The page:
It is the education experienced by exceptional undergraduate and graduate students and delivered by a remarkable Fellowship – in these noble buildings, on this site right at the heart of the town, right at the heart of a great University - that continues to nurture intellects and imaginative artists who leave lasting marks on the world.

- Professor Michael Proctor



College Teaching Officers (CTOs)

Most of the College Fellows who direct studies or supervise undergraduates also hold University posts (lectureships, readerships, professorships). In financial terms, this means that the University pays the major proportion of their salaries, although the College pays for supervisions.

Most Colleges also employ some College Teaching Officers (CTOs) – whose salaries are paid entirely by the College – to supervise and direct studies in subjects where demand exceeds the supply of academics within University positions. These CTOs also bring their expertise to some of the other roles (for example, Tutor and Admissions Tutor) that are essential to the working of the College as a residential community offering pastoral as well as academic support.

CTOs are also appointed to a Bye-Fellowship at King’s, which confers a number of benefits, including dining rights and membership of the Universities Superannuation Scheme.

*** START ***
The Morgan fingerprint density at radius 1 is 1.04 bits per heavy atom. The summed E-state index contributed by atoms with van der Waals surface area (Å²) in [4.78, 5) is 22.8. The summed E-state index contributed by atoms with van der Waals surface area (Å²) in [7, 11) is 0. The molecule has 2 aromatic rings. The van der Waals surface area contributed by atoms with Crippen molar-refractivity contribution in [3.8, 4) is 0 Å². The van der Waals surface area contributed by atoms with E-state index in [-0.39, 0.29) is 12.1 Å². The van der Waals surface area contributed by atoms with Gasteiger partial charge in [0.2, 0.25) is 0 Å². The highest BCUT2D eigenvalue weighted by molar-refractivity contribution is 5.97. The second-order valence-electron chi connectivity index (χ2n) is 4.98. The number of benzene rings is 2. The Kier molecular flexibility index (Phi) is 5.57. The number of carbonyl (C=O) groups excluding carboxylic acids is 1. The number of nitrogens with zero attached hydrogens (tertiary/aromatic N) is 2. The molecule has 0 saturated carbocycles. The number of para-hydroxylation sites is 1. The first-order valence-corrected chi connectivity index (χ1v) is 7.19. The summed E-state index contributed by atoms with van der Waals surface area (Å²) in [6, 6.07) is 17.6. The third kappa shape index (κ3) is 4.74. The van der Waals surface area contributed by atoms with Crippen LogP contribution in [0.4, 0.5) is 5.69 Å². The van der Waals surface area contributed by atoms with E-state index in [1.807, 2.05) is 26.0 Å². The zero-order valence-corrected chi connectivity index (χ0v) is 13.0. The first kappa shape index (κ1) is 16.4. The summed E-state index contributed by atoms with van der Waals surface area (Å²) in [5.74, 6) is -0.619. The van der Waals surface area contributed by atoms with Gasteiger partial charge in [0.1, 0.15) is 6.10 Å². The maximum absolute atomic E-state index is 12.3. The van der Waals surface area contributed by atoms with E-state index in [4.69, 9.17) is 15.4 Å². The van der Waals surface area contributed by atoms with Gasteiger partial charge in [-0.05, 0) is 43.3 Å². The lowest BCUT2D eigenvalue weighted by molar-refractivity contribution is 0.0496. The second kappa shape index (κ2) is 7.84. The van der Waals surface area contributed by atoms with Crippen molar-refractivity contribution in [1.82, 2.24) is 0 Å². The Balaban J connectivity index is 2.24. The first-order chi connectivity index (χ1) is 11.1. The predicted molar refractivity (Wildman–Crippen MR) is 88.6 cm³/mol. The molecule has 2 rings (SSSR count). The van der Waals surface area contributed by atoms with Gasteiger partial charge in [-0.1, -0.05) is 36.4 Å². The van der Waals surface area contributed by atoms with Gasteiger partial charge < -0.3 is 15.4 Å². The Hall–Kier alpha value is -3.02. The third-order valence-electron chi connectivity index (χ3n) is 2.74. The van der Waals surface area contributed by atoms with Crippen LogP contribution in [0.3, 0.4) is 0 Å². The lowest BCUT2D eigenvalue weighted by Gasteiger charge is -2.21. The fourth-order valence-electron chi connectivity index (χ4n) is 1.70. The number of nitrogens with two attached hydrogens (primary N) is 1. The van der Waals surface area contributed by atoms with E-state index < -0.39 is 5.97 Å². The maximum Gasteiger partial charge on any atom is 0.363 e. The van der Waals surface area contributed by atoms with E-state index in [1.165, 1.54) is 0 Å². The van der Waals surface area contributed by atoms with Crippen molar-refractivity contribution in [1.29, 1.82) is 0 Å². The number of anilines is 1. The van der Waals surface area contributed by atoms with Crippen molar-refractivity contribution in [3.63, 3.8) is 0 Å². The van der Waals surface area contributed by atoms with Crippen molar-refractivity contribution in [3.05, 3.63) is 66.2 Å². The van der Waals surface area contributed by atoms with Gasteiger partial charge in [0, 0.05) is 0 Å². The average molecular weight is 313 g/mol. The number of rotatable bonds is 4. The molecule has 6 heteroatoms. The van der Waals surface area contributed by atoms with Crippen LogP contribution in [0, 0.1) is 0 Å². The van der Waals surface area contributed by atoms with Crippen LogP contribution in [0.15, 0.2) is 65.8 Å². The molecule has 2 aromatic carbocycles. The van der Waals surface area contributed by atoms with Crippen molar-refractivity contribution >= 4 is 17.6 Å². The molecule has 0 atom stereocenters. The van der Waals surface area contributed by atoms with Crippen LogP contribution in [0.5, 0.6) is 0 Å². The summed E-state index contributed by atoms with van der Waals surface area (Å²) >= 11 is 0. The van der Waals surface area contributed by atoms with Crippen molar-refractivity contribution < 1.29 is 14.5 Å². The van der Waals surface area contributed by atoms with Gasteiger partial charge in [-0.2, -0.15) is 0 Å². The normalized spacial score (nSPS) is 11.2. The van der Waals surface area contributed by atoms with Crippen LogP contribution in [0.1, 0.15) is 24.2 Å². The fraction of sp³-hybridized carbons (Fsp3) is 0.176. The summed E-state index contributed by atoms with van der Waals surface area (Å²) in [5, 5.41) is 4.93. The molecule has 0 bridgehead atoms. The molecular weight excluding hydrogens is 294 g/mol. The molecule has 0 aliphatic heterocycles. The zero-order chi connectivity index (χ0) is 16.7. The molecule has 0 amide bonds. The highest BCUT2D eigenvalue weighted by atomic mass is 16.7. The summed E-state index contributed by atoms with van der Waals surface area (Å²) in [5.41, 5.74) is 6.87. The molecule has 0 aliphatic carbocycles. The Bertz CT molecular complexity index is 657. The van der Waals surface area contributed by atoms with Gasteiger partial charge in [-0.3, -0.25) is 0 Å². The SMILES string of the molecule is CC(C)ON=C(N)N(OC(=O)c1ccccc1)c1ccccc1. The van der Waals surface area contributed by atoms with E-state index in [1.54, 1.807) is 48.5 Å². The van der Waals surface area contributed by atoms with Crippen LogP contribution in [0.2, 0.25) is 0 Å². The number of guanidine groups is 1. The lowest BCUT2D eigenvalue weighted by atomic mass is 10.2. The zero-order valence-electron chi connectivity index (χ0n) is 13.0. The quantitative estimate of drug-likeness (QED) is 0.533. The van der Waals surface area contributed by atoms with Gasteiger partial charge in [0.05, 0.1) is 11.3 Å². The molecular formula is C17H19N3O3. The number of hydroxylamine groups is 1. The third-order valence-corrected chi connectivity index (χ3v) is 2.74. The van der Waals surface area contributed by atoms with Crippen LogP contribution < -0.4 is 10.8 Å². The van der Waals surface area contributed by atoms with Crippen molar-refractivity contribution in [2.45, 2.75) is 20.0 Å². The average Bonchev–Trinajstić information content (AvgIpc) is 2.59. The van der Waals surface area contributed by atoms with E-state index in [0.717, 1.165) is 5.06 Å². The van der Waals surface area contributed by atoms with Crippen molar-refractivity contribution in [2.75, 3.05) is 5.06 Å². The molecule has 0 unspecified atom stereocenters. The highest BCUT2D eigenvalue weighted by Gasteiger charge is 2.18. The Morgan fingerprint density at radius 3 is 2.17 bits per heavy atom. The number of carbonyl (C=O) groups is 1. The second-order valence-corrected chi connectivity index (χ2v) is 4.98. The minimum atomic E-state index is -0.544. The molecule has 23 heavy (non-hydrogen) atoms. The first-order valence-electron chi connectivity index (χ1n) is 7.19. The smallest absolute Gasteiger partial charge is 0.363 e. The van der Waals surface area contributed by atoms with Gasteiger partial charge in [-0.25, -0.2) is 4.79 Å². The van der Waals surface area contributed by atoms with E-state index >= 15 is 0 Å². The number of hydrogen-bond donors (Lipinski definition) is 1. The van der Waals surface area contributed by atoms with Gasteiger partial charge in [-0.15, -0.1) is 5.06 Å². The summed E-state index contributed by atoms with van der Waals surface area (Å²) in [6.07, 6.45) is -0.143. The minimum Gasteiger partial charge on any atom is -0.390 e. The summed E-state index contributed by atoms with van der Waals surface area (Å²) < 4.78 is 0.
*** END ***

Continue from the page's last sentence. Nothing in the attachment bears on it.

Supporting our CTOs

King's currently has only one CTO, in English, but would like to appoint a total of three - an additional one in Economics and another as part of the Turing Initiative, for academics working in the fields of computer science, biotechnology, mathematics and mathematical biology, and the history and politics of gender and sexuality.

The cost of each CTO to the College stands at £72,500 per year, or an endowed cost of £2,239,000 for these positions to be maintained in perpetuity.

Undergraduate teaching is fundamental to the life and purpose of the College. We hope that this Fund will help King’s continue to provide teaching of the highest standard, enabling students to do as well as they possibly can.

- Adrian Suggett (KC 1985)

College Research Associates (CRAs)

College Research Associates (CRAs) greatly enhance the research strengths of the College. They are postdoc researchers already employed by the University, and who take an active role within the College, including the communication of research and interacting with the Fellowship and graduate students. The College appoints up to six College Research Associates each year for two years and would like to sustain and grow this programme.

Our £100 million fundraising campaign to radically transform access to a Cambridge education for socially and economically disadvantaged students.
We must be able to recruit and support the world’s best minds by offering the necessary funding that our extraordinary candidates deserve.
As well as preserving many rare treasures, the Library and Archives together serve the needs of students and senior members of the College.
The Alan Turing Programme pays homage to this profound thinker and King's alumnus.